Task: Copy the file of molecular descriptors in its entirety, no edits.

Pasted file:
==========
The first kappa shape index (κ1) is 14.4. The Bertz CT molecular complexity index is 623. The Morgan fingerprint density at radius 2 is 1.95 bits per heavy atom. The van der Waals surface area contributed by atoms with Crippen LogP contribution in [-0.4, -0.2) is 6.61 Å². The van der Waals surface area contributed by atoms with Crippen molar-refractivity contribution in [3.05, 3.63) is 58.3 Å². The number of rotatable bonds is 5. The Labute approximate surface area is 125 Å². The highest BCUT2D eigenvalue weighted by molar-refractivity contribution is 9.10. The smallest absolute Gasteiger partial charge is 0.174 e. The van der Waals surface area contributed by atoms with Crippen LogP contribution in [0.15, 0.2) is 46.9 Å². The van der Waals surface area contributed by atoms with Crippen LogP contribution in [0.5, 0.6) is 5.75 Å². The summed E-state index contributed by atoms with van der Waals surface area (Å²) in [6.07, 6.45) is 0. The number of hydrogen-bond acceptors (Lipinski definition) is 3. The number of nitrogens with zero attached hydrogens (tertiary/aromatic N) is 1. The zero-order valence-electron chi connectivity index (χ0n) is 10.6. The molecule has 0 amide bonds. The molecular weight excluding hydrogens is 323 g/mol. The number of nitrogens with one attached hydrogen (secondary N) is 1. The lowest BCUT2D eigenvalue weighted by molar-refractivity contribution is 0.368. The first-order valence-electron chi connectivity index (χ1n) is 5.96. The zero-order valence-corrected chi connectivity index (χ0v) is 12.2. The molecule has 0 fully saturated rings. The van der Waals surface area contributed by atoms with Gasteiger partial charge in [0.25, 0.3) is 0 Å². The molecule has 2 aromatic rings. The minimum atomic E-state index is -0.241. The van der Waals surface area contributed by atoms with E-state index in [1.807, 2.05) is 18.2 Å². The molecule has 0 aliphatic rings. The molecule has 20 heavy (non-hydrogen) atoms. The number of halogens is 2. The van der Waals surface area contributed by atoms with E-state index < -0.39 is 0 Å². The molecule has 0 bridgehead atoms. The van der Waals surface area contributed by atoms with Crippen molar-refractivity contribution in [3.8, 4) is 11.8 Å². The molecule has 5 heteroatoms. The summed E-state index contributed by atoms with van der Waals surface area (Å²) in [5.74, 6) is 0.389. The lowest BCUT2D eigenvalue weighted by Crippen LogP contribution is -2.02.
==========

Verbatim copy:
The first kappa shape index (κ1) is 14.4. The Bertz CT molecular complexity index is 623. The Morgan fingerprint density at radius 2 is 1.95 bits per heavy atom. The van der Waals surface area contributed by atoms with Crippen LogP contribution in [-0.4, -0.2) is 6.61 Å². The van der Waals surface area contributed by atoms with Crippen molar-refractivity contribution in [3.05, 3.63) is 58.3 Å². The number of rotatable bonds is 5. The Labute approximate surface area is 125 Å². The highest BCUT2D eigenvalue weighted by molar-refractivity contribution is 9.10. The smallest absolute Gasteiger partial charge is 0.174 e. The van der Waals surface area contributed by atoms with Crippen LogP contribution in [0.15, 0.2) is 46.9 Å². The van der Waals surface area contributed by atoms with Crippen LogP contribution in [0.5, 0.6) is 5.75 Å². The summed E-state index contributed by atoms with van der Waals surface area (Å²) in [6.07, 6.45) is 0. The number of hydrogen-bond acceptors (Lipinski definition) is 3. The number of nitrogens with zero attached hydrogens (tertiary/aromatic N) is 1. The zero-order valence-electron chi connectivity index (χ0n) is 10.6. The molecule has 0 amide bonds. The molecular weight excluding hydrogens is 323 g/mol. The number of nitrogens with one attached hydrogen (secondary N) is 1. The lowest BCUT2D eigenvalue weighted by molar-refractivity contribution is 0.368. The first-order valence-electron chi connectivity index (χ1n) is 5.96. The zero-order valence-corrected chi connectivity index (χ0v) is 12.2. The molecule has 0 fully saturated rings. The van der Waals surface area contributed by atoms with Gasteiger partial charge in [0.25, 0.3) is 0 Å². The molecule has 2 aromatic rings. The minimum atomic E-state index is -0.241. The van der Waals surface area contributed by atoms with E-state index in [1.807, 2.05) is 18.2 Å². The molecule has 0 aliphatic rings. The molecule has 20 heavy (non-hydrogen) atoms. The number of halogens is 2. The van der Waals surface area contributed by atoms with E-state index < -0.39 is 0 Å². The molecule has 0 bridgehead atoms. The van der Waals surface area contributed by atoms with Crippen molar-refractivity contribution in [3.8, 4) is 11.8 Å². The molecule has 5 heteroatoms. The summed E-state index contributed by atoms with van der Waals surface area (Å²) in [5.74, 6) is 0.389. The lowest BCUT2D eigenvalue weighted by Crippen LogP contribution is -2.02.